Maple and Brett Belchetz, at the intersection of private, for-profit healthcare and MAiD

For many years, the same voices telling us we need more private healthcare have also been advocating for expansion of medical assistance in dying.

Maple and Brett Belchetz, at the intersection of private, for-profit healthcare and MAiD
Photo and caption from The Canadian Press

Dr. Brett Belchetz is a key figure in Canada’s increasingly privatized healthcare space, as CEO of private healthcare provider, Maple. As a former management consultant at McKinsey and a senior fellow of the Fraser Institute, it is unsurprising that Belchetz is a proponent of private healthcare, or keen to convince the public that for-profit care is superior - normalization of these positions has made Dr. Belchetz very rich, and set to become much richer.

Belchetz’s role in Canada’s legalization and expansion of medical assistance in dying may be more surprising.

As we wrote earlier this year, Galen Weston’s decades-long plan to privatize primary care in Canada under his ownership has been incredibly successful, despite flying under the radar for most Canadians. The pandemic provided the opportunity for a giant leap forward for Loblaws, Shoppers and Maple.

The timing of the pandemic couldn’t have been a bigger gift for Galen’s healthcare and profit ambitions, in many ways. He had already managed to get Doug Ford to drop the planned increase to the Ontario minimum wage, via a secret meeting right after Doug was elected, ensuring sky high profits when Loblaws was one of the only locations open for “essentials.”

By 2020, a few quarters into the pandemic, Loblaws invested $75 million in virtual health provider Maple Corporation, for whom the pandemic had already been a windfall. But Maple and Loblaws were already connected, as Shoppers Drug Mart was already invested in the company.

Setting the stage to privatize Canada’s much-beloved public healthcare system has been decades in the making. Canada’s media outlets have gone to great lengths to platform and position Belchetz as a “medical expert” - he is a regular guest on CTV and Global, and writes op-eds for Postmedia and The National Post - but there are two features of his background that never make it into his introduction or his biography.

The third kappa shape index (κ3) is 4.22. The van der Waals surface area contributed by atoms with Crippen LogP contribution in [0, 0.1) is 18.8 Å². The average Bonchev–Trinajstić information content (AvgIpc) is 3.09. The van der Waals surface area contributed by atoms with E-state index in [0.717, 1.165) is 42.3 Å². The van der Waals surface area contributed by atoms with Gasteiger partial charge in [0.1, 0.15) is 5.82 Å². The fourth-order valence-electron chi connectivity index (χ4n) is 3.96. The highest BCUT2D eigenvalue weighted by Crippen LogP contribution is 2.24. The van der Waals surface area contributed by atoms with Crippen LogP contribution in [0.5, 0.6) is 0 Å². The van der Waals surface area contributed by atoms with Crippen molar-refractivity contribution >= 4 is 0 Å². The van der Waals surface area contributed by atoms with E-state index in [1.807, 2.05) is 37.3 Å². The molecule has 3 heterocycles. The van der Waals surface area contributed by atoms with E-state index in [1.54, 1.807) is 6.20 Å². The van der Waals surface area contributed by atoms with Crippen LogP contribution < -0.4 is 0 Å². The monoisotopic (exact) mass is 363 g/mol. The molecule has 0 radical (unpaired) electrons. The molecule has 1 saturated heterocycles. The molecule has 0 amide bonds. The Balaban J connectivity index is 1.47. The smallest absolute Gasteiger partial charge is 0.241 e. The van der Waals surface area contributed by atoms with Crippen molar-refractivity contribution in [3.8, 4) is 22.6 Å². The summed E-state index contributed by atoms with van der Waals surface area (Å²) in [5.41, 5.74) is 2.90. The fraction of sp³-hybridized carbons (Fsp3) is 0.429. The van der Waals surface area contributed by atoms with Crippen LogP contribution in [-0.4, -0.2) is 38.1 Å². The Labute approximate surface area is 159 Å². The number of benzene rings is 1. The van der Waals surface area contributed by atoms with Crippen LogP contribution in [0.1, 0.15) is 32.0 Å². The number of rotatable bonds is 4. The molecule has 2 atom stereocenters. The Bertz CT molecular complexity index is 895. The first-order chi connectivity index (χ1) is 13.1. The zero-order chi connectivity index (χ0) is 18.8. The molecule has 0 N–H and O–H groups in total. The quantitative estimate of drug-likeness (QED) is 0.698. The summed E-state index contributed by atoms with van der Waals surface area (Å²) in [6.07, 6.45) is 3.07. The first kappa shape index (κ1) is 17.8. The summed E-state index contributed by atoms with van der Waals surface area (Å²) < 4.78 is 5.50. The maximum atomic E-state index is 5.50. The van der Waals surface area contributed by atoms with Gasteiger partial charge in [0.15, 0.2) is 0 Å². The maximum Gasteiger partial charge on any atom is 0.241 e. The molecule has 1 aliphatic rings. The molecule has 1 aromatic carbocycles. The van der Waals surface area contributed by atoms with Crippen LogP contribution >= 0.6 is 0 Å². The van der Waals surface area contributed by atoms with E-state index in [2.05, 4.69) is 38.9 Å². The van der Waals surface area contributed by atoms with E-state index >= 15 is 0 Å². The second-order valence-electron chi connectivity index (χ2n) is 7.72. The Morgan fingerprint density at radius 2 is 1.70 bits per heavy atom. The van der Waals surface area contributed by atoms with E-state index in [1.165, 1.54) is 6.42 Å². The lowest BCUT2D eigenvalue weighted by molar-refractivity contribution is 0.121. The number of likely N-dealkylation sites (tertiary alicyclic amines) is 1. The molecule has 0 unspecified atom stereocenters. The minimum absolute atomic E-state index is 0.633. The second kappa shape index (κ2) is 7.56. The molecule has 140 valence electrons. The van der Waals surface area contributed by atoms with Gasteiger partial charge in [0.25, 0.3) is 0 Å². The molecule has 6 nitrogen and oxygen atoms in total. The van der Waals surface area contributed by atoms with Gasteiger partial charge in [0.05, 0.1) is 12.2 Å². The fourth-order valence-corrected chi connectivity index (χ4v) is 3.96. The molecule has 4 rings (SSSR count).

The first is Belchetz’ in-person caution from the College of Physicians and Surgeons of Ontario (CPSO) for improper work-up on an elderly patient presenting in the ER, after earlier complaints about his poor care and inappropriate assessments. (In the case for which he was cautioned, Belchetz failed to assess and order routine blood work or urine analysis for a elderly patient with head trauma, leading to an “inappropriate” discharge.)

The second area of Belchetz’ background that goes unmentioned is his association with Dying With Dignity. DWD is a Canadian lobby group which positions itself as a “national human-rights charity committed to improving quality of dying, protecting end-of-life rights, and helping people across Canada avoid unwanted suffering.” Incorporated as a Canadian charity in 1982, the organization has been relentlessly focused on removing legal barriers to medically-assisted death, and normalizing the idea of “right to die” in Canadian society through the media.

According to his LinkedIn profile, Belchetz has been a member of Dying With Dignity’s Physicians Advisory Council since 2014.

Indeed, that year he began publishing opinion pieces in the National Post to promote the idea of allowing hospital patients to choose AND (“a natural death”) rather than have CPR performed.

Thus, I recently stopped using the words “do not resuscitate” in all such discussions. For legal purposes, I retain the term on forms, but underneath, I write AND, and ask patients to focus instead on those three letters when they consider what they are requesting.

In the same paper, the same year, Belchetz lambasted the federal government for making “zero progress” on assisted death. As was common in Dying With Dignity’s messaging at the time, Belchetz focused solely on the need for physician-assisted death for “terminal disease with no hope of cure.”

The Hippocratic oath, taken by all physicians, offers as primary guidance to the profession the command “Never do harm to anyone,” and when it comes to assisted suicide, many in policy circles have interpreted this only in its most literal sense. I and many other physicians, however, believe that in cases where patients are suffering from a terminal disease with no hope of cure, where every moment of their existence consists of pain and suffering, and where they are clear minded enough to express a preference to no longer live in pain, to deny this clearly stated desire — to essentially torture them against their wishes — is in fact a grave form of harm. As Peter Goodwin, a prominent American physician once said, “As a physician, I resent the term ‘physician-assisted suicide.’ I have never felt I was assisting a suicidal patient, but rather aiding a patient with his or her end-of-life choice.”